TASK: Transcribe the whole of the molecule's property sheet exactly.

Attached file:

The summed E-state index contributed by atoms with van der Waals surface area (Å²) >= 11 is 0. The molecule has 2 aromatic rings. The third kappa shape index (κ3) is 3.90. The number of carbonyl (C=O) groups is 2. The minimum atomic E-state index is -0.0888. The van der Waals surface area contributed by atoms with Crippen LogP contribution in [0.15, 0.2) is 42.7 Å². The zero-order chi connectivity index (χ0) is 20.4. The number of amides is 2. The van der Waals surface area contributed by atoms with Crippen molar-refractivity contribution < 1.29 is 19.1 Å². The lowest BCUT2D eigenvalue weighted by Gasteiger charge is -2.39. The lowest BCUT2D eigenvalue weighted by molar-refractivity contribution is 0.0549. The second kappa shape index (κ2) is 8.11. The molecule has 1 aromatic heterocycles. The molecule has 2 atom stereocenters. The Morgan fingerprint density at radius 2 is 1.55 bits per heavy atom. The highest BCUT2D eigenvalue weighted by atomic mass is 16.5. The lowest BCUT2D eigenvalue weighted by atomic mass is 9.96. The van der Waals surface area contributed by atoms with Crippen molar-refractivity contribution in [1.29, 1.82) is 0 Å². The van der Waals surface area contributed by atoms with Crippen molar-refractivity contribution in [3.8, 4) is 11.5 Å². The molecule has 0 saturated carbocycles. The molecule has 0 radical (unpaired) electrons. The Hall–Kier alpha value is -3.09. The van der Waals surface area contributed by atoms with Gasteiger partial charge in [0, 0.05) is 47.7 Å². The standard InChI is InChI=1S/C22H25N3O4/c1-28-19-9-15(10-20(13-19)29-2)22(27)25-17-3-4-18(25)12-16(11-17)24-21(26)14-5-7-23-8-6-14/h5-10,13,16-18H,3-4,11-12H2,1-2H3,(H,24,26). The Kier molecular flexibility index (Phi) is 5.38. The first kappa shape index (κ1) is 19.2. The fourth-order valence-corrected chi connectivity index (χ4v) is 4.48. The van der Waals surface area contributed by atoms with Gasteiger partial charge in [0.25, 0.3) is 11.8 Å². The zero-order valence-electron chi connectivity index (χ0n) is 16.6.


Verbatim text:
The summed E-state index contributed by atoms with van der Waals surface area (Å²) >= 11 is 0. The molecule has 2 aromatic rings. The third kappa shape index (κ3) is 3.90. The number of carbonyl (C=O) groups is 2. The minimum atomic E-state index is -0.0888. The van der Waals surface area contributed by atoms with Crippen LogP contribution in [0.15, 0.2) is 42.7 Å². The zero-order chi connectivity index (χ0) is 20.4. The number of amides is 2. The van der Waals surface area contributed by atoms with Crippen molar-refractivity contribution < 1.29 is 19.1 Å². The lowest BCUT2D eigenvalue weighted by Gasteiger charge is -2.39. The lowest BCUT2D eigenvalue weighted by molar-refractivity contribution is 0.0549. The second kappa shape index (κ2) is 8.11. The molecule has 1 aromatic heterocycles. The molecule has 2 atom stereocenters. The Morgan fingerprint density at radius 2 is 1.55 bits per heavy atom. The highest BCUT2D eigenvalue weighted by atomic mass is 16.5. The lowest BCUT2D eigenvalue weighted by atomic mass is 9.96. The van der Waals surface area contributed by atoms with Crippen molar-refractivity contribution in [1.29, 1.82) is 0 Å². The van der Waals surface area contributed by atoms with Crippen molar-refractivity contribution in [3.8, 4) is 11.5 Å². The molecule has 0 saturated carbocycles. The molecule has 0 radical (unpaired) electrons. The Hall–Kier alpha value is -3.09. The van der Waals surface area contributed by atoms with Gasteiger partial charge in [0, 0.05) is 47.7 Å². The standard InChI is InChI=1S/C22H25N3O4/c1-28-19-9-15(10-20(13-19)29-2)22(27)25-17-3-4-18(25)12-16(11-17)24-21(26)14-5-7-23-8-6-14/h5-10,13,16-18H,3-4,11-12H2,1-2H3,(H,24,26). The Kier molecular flexibility index (Phi) is 5.38. The first kappa shape index (κ1) is 19.2. The fourth-order valence-corrected chi connectivity index (χ4v) is 4.48. The van der Waals surface area contributed by atoms with Gasteiger partial charge in [0.25, 0.3) is 11.8 Å². The zero-order valence-electron chi connectivity index (χ0n) is 16.6.